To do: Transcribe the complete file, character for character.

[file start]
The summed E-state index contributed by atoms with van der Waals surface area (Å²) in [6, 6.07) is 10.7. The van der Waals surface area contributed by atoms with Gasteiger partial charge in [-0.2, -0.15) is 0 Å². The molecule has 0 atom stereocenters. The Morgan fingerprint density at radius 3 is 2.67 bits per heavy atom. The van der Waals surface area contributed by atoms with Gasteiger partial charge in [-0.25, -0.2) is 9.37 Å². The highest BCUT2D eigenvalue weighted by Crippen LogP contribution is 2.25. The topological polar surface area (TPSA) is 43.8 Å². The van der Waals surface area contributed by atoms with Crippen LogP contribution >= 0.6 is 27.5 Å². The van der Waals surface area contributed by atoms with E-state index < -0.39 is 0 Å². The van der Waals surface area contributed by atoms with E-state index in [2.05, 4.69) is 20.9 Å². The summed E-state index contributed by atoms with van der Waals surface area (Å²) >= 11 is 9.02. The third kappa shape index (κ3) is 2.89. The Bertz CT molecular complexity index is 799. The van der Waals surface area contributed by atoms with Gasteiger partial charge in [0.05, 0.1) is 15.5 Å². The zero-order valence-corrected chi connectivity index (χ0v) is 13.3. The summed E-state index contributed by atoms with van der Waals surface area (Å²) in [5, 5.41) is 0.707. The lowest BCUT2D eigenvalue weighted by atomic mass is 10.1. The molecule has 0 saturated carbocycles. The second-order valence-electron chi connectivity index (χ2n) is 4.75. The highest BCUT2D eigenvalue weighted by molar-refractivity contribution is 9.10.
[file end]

The summed E-state index contributed by atoms with van der Waals surface area (Å²) in [6, 6.07) is 10.7. The van der Waals surface area contributed by atoms with Gasteiger partial charge in [-0.2, -0.15) is 0 Å². The molecule has 0 atom stereocenters. The Morgan fingerprint density at radius 3 is 2.67 bits per heavy atom. The van der Waals surface area contributed by atoms with Gasteiger partial charge in [-0.25, -0.2) is 9.37 Å². The highest BCUT2D eigenvalue weighted by Crippen LogP contribution is 2.25. The topological polar surface area (TPSA) is 43.8 Å². The van der Waals surface area contributed by atoms with Crippen LogP contribution >= 0.6 is 27.5 Å². The van der Waals surface area contributed by atoms with E-state index < -0.39 is 0 Å². The van der Waals surface area contributed by atoms with E-state index in [2.05, 4.69) is 20.9 Å². The summed E-state index contributed by atoms with van der Waals surface area (Å²) >= 11 is 9.02. The third kappa shape index (κ3) is 2.89. The Bertz CT molecular complexity index is 799. The van der Waals surface area contributed by atoms with Gasteiger partial charge in [0.05, 0.1) is 15.5 Å². The zero-order valence-corrected chi connectivity index (χ0v) is 13.3. The summed E-state index contributed by atoms with van der Waals surface area (Å²) in [5, 5.41) is 0.707. The lowest BCUT2D eigenvalue weighted by atomic mass is 10.1. The molecule has 0 saturated carbocycles. The second-order valence-electron chi connectivity index (χ2n) is 4.75. The highest BCUT2D eigenvalue weighted by molar-refractivity contribution is 9.10.